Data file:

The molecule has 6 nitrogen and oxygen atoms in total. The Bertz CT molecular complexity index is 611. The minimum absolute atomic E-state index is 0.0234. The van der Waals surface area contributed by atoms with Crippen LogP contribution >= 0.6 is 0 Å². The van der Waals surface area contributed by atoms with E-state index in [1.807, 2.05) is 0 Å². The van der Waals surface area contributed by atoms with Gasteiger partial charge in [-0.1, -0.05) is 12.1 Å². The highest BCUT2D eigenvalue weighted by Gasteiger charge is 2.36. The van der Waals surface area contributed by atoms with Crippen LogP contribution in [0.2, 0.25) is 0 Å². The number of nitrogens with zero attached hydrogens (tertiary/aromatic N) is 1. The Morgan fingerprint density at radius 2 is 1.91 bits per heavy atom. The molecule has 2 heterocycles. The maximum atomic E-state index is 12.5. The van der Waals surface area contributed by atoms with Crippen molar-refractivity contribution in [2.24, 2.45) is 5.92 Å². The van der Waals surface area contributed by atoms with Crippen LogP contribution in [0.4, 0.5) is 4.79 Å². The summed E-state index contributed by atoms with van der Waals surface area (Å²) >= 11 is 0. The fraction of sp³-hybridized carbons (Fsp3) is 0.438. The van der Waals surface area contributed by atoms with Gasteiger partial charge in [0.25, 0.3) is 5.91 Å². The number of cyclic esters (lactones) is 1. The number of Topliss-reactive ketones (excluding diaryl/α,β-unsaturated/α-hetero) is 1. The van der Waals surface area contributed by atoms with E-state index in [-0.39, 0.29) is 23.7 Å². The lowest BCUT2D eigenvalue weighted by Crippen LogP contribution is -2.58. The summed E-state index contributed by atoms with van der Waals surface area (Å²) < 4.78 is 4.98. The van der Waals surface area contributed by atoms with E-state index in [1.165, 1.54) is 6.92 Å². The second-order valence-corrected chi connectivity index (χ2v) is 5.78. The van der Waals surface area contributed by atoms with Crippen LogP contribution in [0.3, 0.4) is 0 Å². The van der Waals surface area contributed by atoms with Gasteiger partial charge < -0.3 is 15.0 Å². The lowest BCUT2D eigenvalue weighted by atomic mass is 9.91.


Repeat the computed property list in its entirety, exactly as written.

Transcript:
The molecule has 6 nitrogen and oxygen atoms in total. The Bertz CT molecular complexity index is 611. The minimum absolute atomic E-state index is 0.0234. The van der Waals surface area contributed by atoms with Crippen LogP contribution >= 0.6 is 0 Å². The van der Waals surface area contributed by atoms with E-state index in [1.807, 2.05) is 0 Å². The van der Waals surface area contributed by atoms with Gasteiger partial charge in [-0.1, -0.05) is 12.1 Å². The highest BCUT2D eigenvalue weighted by Gasteiger charge is 2.36. The van der Waals surface area contributed by atoms with Crippen LogP contribution in [0.2, 0.25) is 0 Å². The number of nitrogens with zero attached hydrogens (tertiary/aromatic N) is 1. The Morgan fingerprint density at radius 2 is 1.91 bits per heavy atom. The molecule has 2 heterocycles. The maximum atomic E-state index is 12.5. The van der Waals surface area contributed by atoms with Crippen molar-refractivity contribution in [2.24, 2.45) is 5.92 Å². The van der Waals surface area contributed by atoms with Crippen LogP contribution in [0.4, 0.5) is 4.79 Å². The summed E-state index contributed by atoms with van der Waals surface area (Å²) >= 11 is 0. The fraction of sp³-hybridized carbons (Fsp3) is 0.438. The van der Waals surface area contributed by atoms with Gasteiger partial charge in [0.25, 0.3) is 5.91 Å². The number of cyclic esters (lactones) is 1. The number of Topliss-reactive ketones (excluding diaryl/α,β-unsaturated/α-hetero) is 1. The van der Waals surface area contributed by atoms with E-state index in [-0.39, 0.29) is 23.7 Å². The lowest BCUT2D eigenvalue weighted by Crippen LogP contribution is -2.58. The summed E-state index contributed by atoms with van der Waals surface area (Å²) < 4.78 is 4.98. The van der Waals surface area contributed by atoms with E-state index in [1.165, 1.54) is 6.92 Å². The second-order valence-corrected chi connectivity index (χ2v) is 5.78. The van der Waals surface area contributed by atoms with Crippen LogP contribution in [0.3, 0.4) is 0 Å². The van der Waals surface area contributed by atoms with Gasteiger partial charge < -0.3 is 15.0 Å². The lowest BCUT2D eigenvalue weighted by atomic mass is 9.91.